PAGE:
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It can be tricky at first, but you'll get the hang of it.

I like to make up my own flour mix and use it in "regular" recipes. I mix up 3 C of Brown Rice Flour, 1 C Potato Starch, 1/2 C Tapioca Starch and 2-1/2 tsp. Xanthan Gum. Sift 3 times and store in the refrigerator. This is much cheaper than the pre-packaged mixes. I bake for 4 kids and can't afford $3-4/lb for flour. I haven't found too many recipes that won't work with a simple substitution. Yeast breads are the exception - they're really tricky. (I just wrecked a loaf of French bread last night.)

For chocolate chip cookies try adding an extra Tbs. of flour and chilling the dough for 15 minutes before making the cookies. I add 1/2 C almond butter and it makes them extra yummy.

The previous suggestion for the Gluten Free Pantry Cake and Cookie mix is good. It makes great cake and cupcakes and is simple.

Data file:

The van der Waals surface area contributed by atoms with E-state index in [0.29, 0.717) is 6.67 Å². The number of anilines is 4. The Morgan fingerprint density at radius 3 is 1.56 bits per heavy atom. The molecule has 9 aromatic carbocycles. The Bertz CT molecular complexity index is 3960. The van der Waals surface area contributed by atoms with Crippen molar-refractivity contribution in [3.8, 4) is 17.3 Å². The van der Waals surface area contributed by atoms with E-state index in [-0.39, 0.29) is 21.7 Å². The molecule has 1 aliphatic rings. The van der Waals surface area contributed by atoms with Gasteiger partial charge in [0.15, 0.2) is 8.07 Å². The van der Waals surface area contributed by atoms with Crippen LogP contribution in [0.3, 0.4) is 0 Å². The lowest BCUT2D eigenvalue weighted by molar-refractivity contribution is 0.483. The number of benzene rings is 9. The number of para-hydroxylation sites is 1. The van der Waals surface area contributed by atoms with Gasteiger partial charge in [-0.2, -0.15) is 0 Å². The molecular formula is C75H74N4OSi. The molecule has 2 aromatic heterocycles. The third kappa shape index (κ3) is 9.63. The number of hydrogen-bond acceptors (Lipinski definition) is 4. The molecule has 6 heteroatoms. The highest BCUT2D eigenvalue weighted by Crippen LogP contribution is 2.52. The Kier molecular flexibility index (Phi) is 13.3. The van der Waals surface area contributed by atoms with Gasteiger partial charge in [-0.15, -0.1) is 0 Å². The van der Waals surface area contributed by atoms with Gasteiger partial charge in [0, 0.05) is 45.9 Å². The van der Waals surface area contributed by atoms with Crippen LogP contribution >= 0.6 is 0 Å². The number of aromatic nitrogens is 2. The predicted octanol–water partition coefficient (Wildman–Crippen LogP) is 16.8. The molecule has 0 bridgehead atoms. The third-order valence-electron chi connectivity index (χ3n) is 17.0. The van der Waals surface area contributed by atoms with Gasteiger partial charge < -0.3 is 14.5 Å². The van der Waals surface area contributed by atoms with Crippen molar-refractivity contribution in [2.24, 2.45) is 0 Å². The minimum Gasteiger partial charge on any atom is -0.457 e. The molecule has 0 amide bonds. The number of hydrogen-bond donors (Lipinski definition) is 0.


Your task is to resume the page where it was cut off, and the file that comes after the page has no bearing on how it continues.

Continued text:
Liz

Started Specific Carbohydrate Diet on 8-16-09 because son was diagnosed with Ulcerative Colitis and want to give him moral support.

Diagnosed with Minimal Change Nephrotic Syndrome in 2003. Discovered that going completely gluten-free put me in remission.

I would have despaired unless I had believed that I would see the goodness of the Lord in the land of the living. Psalms 27:13

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Liz, does this flour mix yield a large batch and you just use the flour as it is called for in "regular recipes"?

And where is the almond butte sold? At a Wild Harvest type store?

I forgot who asked but my two sons are positive and my daughter is negative as is my husband. I had a low IGA level and it throws off the accuracy of the blood test for Celiac. I'll need to go in for a scope.

Thanks again for all your help!

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Bette Hagman created 2 main flour mixes that I use all the time:

gluten-free mix

6 c. rice flour

2 c. potato starch

1 c. tapioca starch

And her Featherlight Mix

1 c. rice flour